• ‘Warehousing’ of deferred tax debts: The scheme, administered by Revenue, will warehouse’ VAT and PAYE (Employer) debts associated with the COVID-19 crisis.
  • Reduction in the standard rate of VAT: A six-month reduction in the standard rate of Value-Added Tax (VAT) from 23% to 21% will apply, effective from 1 September 2020.
  • VAT rate reduction from 13.5% to 9%: A VAT rate reduction from 13.5% to 9% applies from 1 November 2020 in recognition of the unprecedented challenges facing the hospitality and tourism sector.
  • Advice for taxpayers and agents: Revenue’s COVID-19 information and advice for taxpayers and agents provides information on Revenue services and tax and customs measures in place during the COVID-19 pandemic including information on tax returns and interest suspension arrangements.

Sector-specific supports and guidance

Skills and training supports

The government offers a range of initiatives for reskilling and upskilling to help businesses through the COVID-19 pandemic. The skills supports include Enterprise Ireland’s eiLearn online learning resource, LEOs training webinars, the Skillnet Ireland and Regional Skills Fora networks, the SOLAS Skills to Advance initiative and Springboard+ courses.

For details on the range of skills supports visit COVID-19: Skills and training supports for businesses.

Work Safely Protocol

The Work Safely Protocol is designed to support employers and workers to put measures in place that will prevent the spread of COVID-19 in the workplace. The Protocol is a general document applicable to all sectors. It sets out the minimum measures required in every place of work to prevent the spread of COVID-19 and to facilitate the re-opening of workplaces following temporary closures and the ongoing safe operation of those workplace.

Online courses

The HSA Work Safely online courses includes a course to help understand the Protocol requirements and a course for those appointed Lead Worker Representative. 

Templates and checklists

The HSA COVID-19 templates and checklists – based on the Protocol – have been prepared to inform employers, business owners, managers and workers about what they need to do to help prevent the spread of COVID-19 in the workplace.

Data Protection

The Data Protection – Return to Work Safely Protocol guidance document has been prepared to assist in providing clarification where the measures set out in the Protocol may result in the processing of personal data.

Business continuity

Posters and graphics

The Department of Health has issued a range of COVID-19 posters and graphics including face covering posters and safe guidelines for work, home, public transport, outdoors and shopping.

Posters, leaflets and other resources for use in workplaces and communities are also available on the HSE website at COVID-19 posters and resources and the HSA website at

Download our guide to business supports

The Supports for businesses impacted by COVID-19 booklet details the key supports and resources available to help businesses.


Covid-19 Info

COVID-19 information and advice for taxpayers and agents

  1. Overview
  2. Employment Wage Subsidy Scheme (EWSS)
  3. Temporary COVID-19 Wage Subsidy Scheme
  4. Revenue services, refunds and repayments of tax
  5. Filing returns, paying taxes, loss relief, debt management and debt warehousing
  6. Compliance with certain reporting and filing obligations and the satisfaction of certain other tax-related conditions
  7. VAT and Customs information, including reliefs for COVID-19 specific products
  8. Vehicle Registration Tax (VRT) and Excise

Covid-19 Pandemic Unemployment Payment

COVID-19 Pandemic Unemployment Payment (PUP) is a social welfare payment for employees and self-employed people who have lost all their employment due to the COVID-19 public health emergency.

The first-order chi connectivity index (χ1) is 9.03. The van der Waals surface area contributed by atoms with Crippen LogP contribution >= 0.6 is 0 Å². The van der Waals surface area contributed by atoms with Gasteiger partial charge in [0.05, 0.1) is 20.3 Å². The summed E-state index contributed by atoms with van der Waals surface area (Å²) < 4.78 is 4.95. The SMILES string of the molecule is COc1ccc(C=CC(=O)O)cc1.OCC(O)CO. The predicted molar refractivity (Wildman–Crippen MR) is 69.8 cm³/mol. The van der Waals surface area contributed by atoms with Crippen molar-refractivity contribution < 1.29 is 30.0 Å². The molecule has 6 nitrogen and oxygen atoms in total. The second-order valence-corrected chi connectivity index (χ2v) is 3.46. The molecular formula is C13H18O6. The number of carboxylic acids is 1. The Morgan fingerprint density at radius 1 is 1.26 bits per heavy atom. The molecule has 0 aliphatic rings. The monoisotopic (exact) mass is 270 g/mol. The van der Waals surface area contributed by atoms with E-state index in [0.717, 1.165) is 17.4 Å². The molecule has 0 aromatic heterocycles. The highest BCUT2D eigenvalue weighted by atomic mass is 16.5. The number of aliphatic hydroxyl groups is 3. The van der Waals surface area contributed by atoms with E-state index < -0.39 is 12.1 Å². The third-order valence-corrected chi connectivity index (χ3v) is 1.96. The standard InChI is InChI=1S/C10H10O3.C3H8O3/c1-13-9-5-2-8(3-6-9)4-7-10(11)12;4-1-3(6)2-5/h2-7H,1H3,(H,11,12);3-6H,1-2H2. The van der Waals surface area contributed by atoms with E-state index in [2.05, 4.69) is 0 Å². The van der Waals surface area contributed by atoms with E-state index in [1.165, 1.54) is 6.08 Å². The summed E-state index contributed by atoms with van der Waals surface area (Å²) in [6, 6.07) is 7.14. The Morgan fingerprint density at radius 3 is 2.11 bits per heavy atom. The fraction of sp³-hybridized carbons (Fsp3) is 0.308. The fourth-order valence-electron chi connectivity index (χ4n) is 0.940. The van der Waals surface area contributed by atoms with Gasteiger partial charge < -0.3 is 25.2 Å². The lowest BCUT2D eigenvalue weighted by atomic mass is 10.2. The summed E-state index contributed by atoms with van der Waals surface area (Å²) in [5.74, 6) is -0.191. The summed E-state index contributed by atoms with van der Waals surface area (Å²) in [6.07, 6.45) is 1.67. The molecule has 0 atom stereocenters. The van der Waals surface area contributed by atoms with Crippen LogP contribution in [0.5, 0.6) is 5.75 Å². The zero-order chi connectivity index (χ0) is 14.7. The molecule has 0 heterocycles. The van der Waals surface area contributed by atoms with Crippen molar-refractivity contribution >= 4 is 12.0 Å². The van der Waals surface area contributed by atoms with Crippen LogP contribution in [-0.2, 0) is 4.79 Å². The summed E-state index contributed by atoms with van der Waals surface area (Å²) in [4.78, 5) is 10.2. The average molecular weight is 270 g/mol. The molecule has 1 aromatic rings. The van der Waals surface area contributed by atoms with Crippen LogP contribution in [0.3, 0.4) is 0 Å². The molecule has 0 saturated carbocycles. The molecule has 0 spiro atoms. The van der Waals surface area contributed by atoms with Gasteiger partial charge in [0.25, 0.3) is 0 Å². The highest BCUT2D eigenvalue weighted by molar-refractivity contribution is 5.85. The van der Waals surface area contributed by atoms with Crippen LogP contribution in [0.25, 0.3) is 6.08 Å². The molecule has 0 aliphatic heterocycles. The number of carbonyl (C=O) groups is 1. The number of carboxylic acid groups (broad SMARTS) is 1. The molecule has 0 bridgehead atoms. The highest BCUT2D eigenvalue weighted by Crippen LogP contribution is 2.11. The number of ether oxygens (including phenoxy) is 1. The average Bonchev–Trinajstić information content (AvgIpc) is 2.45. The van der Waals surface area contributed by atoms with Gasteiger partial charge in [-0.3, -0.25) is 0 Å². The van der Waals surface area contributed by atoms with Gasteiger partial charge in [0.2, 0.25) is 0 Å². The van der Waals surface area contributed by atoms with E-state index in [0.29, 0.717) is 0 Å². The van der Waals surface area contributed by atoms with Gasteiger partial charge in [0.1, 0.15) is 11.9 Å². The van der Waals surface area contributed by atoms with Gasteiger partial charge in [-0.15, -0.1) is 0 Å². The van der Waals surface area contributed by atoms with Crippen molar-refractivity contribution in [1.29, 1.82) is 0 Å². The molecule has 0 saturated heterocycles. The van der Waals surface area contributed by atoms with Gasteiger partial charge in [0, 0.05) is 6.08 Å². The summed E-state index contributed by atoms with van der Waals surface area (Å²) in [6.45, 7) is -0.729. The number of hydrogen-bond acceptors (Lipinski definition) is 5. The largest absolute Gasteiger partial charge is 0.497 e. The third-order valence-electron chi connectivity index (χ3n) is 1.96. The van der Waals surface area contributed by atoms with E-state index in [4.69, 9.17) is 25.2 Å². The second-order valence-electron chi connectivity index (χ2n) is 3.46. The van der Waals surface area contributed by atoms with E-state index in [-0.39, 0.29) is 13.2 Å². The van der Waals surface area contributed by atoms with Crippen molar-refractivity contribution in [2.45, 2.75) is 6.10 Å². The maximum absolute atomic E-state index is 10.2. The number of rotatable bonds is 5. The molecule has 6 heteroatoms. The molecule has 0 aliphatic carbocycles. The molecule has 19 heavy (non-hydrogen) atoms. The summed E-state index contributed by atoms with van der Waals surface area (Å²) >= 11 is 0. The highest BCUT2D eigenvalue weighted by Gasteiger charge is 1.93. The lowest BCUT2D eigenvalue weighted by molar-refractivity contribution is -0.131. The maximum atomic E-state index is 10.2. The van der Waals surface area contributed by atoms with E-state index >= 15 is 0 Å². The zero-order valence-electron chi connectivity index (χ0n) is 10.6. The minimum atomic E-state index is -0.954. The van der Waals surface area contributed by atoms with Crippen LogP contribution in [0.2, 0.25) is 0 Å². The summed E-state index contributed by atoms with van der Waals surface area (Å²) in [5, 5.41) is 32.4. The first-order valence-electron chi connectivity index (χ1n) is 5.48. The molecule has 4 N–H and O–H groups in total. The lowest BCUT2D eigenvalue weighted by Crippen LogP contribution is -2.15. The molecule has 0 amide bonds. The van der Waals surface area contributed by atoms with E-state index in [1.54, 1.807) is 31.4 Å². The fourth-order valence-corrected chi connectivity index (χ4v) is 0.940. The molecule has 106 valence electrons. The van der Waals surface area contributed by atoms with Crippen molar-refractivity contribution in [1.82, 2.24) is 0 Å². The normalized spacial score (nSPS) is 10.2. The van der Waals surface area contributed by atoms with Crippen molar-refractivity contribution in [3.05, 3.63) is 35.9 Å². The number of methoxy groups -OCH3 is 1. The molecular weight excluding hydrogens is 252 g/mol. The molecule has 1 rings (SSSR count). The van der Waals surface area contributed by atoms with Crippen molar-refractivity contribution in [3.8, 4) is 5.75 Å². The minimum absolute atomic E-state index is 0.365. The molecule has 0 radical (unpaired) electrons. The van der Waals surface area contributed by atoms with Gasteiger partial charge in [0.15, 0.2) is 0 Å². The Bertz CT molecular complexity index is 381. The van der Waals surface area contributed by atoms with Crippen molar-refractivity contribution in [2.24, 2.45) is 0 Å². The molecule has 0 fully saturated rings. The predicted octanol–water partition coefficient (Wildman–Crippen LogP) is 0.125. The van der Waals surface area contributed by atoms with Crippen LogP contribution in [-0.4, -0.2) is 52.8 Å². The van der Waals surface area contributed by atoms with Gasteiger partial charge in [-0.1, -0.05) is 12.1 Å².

You can apply for the payment if you are aged between 18 and 66. Students, non-EEA nationals and part-time workers can apply for the payment.

PUP is paid every Tuesday into a bank account in the State.

The COVID-19 Pandemic Unemployment Payment will remain open to new applicants and continue to be paid until 31 March 2021. From 1 April 2021, if you are unemployed you will have to apply for a jobseeker’s payment.

If you have been diagnosed with COVID-19 or have been told to self-isolate by your GP, you should apply for COVID-19 enhanced Illness Benefit.

You can find out more about COVID-19 and social welfare payments.

Who can get COVID-19 PUP?

Employees, self-employed people, workers applying for international protection (including those in direct provision), students and part-time workers can apply for the COVID-19 Pandemic Unemployment Payment. Both EEA and non-EEA workers qualify.

To qualify for PUP, you must:

Have lost your job or been laid off because of COVID-19


Be self-employed and your trading income has ceased due to the COVID-19 public health emergency or your trading income has collapsed to the extent that you are available to take up other full-time employment. You do not need to de-register as self-employed to get a payment.


You must also:

  • Be aged between 18 and 66
  • Live in the Republic of Ireland
  • Have been in employment or self-employment in Ireland on or after 13 March 2020
  • Be genuinely seeking work
  • Not be getting any income from employment
  • Have at least one PRSI contribution in the 4 weeks before claiming PUP or be in insurable self-employment.

If you are refused PUP because the DSP does not have any recent record of your employer’s PRSI contributions, you should contact the DSP and provide proof of your recent earnings. For example, your recent payslips or a copy of your ‘Payroll details’ which you can find in the ‘Your job/pension’ section in your Revenue ‘MyAccount’.

You may lose your payment if you:

  • Refuse to return to your place of work following lay off
  • Refuse an offer of suitable employment
  • Refuse or fail to engage with activation measures – this can include training that will help you find a job

If you are self-employed

If you are self-employed you can earn up to €480 over 4 weeks and keep your PUP payment.

The €480 limit is based on gross income (before tax and PRSI) minus expenses. You do not need to apply to or notify the DSP that you are earning below this amount over 4 weeks.

If your earnings go over €480 in a 4 week period, you must stop your PUP payment. You must keep evidence of your earnings so you can provide it for inspection.